Panel Offers Pastors Advice on Becoming ‘Ministers of Reconciliation’ in African-American Communities

By Christopher Hutton 4-15-2015
Photo via REUTERS / Joe Skipper / RNS
Sanford Police Department Chief Cecil Smith. Photo via REUTERS / Joe Skipper / RNS

Christian ministers should establish relationships with law enforcement, seek ways to become moral authorities in their communities, and listen.

Those were the top recommendations from experts at a panel sponsored by The Gospel Coalition on April 14, titled “Seeking Justice and Mercy From Ferguson to New York.”

The popular ministry offered an alternative approach to that of evangelist Franklin Graham, who was widely criticized for his recent “Obey the police, or else” comments on Facebook. The comments followed the spate of police killings of unarmed black men.

In response to that Facebook post, 31 African-American, Hispanic and Asian-American leaders, many of them evangelicals, signed an open letter to Graham, saying he revealed a lack of empathy and understanding of the justice system.

At the April 14 panel, pastor and former public defender Ed Copeland; music producer and Filipino film and TV actor Alex Medina; Sanford, Fla., Police Chief Cecil Smith; and U.S. Attorney Robert Lang offered tips to help ministers and other church leaders become “ministers of reconciliation.”

Panelists urged ministers to find out whether their communities use a focused deterrence policy, and if so, to get on board. The policy calls for community leaders to approach small groups of lawbreakers and warn them about the consequences of their behavior rather than arresting them outright.

“There’s a role in this policing where a community’s moral voice explains their goals and what actions they won’t tolerate,” Copeland explained.

“Usually, this moral voice is one of two people: the criminal’s mother or their pastor.”

The policy can be effective if pastors are respected as moral authorities in their neighborhoods. But they can only be respected if they’re active in their community.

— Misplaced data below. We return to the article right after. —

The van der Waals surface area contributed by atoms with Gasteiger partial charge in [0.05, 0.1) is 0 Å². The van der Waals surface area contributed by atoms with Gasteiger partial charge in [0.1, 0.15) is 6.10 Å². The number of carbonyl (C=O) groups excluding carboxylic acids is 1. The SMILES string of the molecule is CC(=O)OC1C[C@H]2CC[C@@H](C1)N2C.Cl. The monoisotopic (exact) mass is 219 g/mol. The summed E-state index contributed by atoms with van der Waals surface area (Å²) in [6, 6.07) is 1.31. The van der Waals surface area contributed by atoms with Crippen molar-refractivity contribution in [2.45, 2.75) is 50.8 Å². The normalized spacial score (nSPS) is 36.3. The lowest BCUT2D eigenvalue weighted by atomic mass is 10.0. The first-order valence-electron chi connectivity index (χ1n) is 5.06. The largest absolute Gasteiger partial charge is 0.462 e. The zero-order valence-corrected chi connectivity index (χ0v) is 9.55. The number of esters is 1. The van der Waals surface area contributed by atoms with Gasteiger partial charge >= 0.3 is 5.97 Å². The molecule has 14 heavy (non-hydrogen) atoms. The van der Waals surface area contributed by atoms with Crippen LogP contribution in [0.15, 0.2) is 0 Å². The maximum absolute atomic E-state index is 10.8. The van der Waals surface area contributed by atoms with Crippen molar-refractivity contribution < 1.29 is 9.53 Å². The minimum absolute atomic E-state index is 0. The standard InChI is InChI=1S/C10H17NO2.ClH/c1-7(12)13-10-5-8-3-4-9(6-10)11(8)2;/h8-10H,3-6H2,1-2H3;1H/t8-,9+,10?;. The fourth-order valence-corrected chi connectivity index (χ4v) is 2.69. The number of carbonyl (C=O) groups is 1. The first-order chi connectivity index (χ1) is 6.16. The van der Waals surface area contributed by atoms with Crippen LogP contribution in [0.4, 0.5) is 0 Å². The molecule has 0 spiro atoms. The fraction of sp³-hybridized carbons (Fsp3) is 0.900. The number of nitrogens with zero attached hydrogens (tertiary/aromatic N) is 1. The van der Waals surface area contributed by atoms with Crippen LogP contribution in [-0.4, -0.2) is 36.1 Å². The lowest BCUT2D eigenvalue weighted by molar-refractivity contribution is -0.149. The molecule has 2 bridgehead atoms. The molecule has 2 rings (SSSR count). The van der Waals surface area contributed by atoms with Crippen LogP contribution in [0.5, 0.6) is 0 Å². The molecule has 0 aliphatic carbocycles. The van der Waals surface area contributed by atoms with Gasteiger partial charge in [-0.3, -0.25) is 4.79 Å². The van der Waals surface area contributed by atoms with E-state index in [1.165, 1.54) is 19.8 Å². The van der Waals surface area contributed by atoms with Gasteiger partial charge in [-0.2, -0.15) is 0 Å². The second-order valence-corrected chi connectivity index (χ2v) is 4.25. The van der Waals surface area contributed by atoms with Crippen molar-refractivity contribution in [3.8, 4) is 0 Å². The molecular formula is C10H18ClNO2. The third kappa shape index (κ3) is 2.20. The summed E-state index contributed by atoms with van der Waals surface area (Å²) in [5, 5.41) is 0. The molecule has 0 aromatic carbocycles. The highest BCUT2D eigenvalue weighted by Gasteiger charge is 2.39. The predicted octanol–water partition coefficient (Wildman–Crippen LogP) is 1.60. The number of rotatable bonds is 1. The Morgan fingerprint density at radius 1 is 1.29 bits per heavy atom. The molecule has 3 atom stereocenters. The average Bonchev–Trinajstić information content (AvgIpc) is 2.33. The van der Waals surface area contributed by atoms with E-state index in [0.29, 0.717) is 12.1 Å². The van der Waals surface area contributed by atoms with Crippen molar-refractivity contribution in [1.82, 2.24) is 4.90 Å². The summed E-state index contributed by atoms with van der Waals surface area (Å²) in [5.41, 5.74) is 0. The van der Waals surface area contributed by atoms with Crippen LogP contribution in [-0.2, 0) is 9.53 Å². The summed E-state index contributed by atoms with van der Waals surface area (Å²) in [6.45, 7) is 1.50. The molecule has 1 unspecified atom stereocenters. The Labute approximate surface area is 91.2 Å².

Copeland pointed to a popular 1962 memoir, “The Cross and the Switchblade,” as an example of how a pastor’s presence can change lives. In that book, later made into a movie, Pastor David Wilkerson tried to be present in New York City gangster Nicky Cruz’s life. Wilkerson’s presence eventually caused Cruz to repent of his crimes and become a Christian.

Medina also recommended that Christians use social media to help create a presence in places where injustice is occurring. Not only can it be used to share information, it can be used to listen.

Finally, Christians need to remember to develop the discipline of listening. All the panelists recommended that pastors do all that they can to become more approachable by all community members, regardless of religious background.

What practical steps can ministers take toward getting involved?

“Ninety-nine percent of police departments have a guy who handles community relations,” said Smith, who urged pastors to find out what programs the police are trying to implement. He also recommended looking into whether the department has a chaplain program.

Lang mentioned that many U.S. attorneys’ offices have Project Safe Neighborhood coordinators who can provide ideas for pastors to get involved.

Bradford Davis, an African-American technical writer from New York, said he appreciated the advice.

“Hearing from a law enforcement officer, as well as an artist with his ear to the broader #blacklivesmatter movement like Alex Medina, enriched the conversation,” he said.

Christopher Hutton writes for Religion News Service. Via RNS.

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